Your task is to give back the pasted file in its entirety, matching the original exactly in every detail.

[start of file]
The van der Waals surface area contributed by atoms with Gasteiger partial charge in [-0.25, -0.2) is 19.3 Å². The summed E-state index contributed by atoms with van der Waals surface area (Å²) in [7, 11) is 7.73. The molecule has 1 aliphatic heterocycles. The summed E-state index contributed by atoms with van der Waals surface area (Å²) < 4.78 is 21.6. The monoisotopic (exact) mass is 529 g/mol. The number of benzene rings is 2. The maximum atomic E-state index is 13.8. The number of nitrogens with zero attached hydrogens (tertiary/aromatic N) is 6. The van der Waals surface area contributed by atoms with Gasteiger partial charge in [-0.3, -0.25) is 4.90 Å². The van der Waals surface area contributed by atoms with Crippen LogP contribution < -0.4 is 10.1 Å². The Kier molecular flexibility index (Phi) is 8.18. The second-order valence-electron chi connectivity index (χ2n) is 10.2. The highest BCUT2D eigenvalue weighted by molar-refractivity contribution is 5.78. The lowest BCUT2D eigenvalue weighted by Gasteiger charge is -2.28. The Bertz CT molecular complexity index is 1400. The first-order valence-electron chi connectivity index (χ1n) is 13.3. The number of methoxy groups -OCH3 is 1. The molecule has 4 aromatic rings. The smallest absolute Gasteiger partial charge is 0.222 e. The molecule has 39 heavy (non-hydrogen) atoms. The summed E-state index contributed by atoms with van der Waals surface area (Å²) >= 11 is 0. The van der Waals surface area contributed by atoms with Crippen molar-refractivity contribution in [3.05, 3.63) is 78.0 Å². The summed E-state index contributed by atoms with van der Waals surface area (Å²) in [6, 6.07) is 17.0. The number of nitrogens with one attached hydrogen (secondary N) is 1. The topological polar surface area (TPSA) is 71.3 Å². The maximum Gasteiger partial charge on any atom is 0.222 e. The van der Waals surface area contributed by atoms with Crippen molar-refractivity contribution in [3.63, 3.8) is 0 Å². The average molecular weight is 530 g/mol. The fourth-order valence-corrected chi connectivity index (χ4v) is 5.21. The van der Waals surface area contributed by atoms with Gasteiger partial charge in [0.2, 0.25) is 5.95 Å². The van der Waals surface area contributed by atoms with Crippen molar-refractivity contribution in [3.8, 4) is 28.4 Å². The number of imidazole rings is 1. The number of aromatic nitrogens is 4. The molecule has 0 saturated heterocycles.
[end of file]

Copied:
The van der Waals surface area contributed by atoms with Gasteiger partial charge in [-0.25, -0.2) is 19.3 Å². The summed E-state index contributed by atoms with van der Waals surface area (Å²) in [7, 11) is 7.73. The molecule has 1 aliphatic heterocycles. The summed E-state index contributed by atoms with van der Waals surface area (Å²) < 4.78 is 21.6. The monoisotopic (exact) mass is 529 g/mol. The number of benzene rings is 2. The maximum atomic E-state index is 13.8. The number of nitrogens with zero attached hydrogens (tertiary/aromatic N) is 6. The van der Waals surface area contributed by atoms with Gasteiger partial charge in [-0.3, -0.25) is 4.90 Å². The van der Waals surface area contributed by atoms with Crippen LogP contribution < -0.4 is 10.1 Å². The Kier molecular flexibility index (Phi) is 8.18. The second-order valence-electron chi connectivity index (χ2n) is 10.2. The highest BCUT2D eigenvalue weighted by molar-refractivity contribution is 5.78. The lowest BCUT2D eigenvalue weighted by Gasteiger charge is -2.28. The Bertz CT molecular complexity index is 1400. The first-order valence-electron chi connectivity index (χ1n) is 13.3. The number of methoxy groups -OCH3 is 1. The molecule has 4 aromatic rings. The smallest absolute Gasteiger partial charge is 0.222 e. The molecule has 39 heavy (non-hydrogen) atoms. The summed E-state index contributed by atoms with van der Waals surface area (Å²) >= 11 is 0. The van der Waals surface area contributed by atoms with Crippen molar-refractivity contribution in [3.05, 3.63) is 78.0 Å². The summed E-state index contributed by atoms with van der Waals surface area (Å²) in [6, 6.07) is 17.0. The number of nitrogens with one attached hydrogen (secondary N) is 1. The topological polar surface area (TPSA) is 71.3 Å². The maximum Gasteiger partial charge on any atom is 0.222 e. The van der Waals surface area contributed by atoms with Crippen molar-refractivity contribution in [3.63, 3.8) is 0 Å². The average molecular weight is 530 g/mol. The fourth-order valence-corrected chi connectivity index (χ4v) is 5.21. The van der Waals surface area contributed by atoms with Gasteiger partial charge in [0.2, 0.25) is 5.95 Å². The van der Waals surface area contributed by atoms with Crippen molar-refractivity contribution in [3.8, 4) is 28.4 Å². The number of imidazole rings is 1. The number of aromatic nitrogens is 4. The molecule has 0 saturated heterocycles.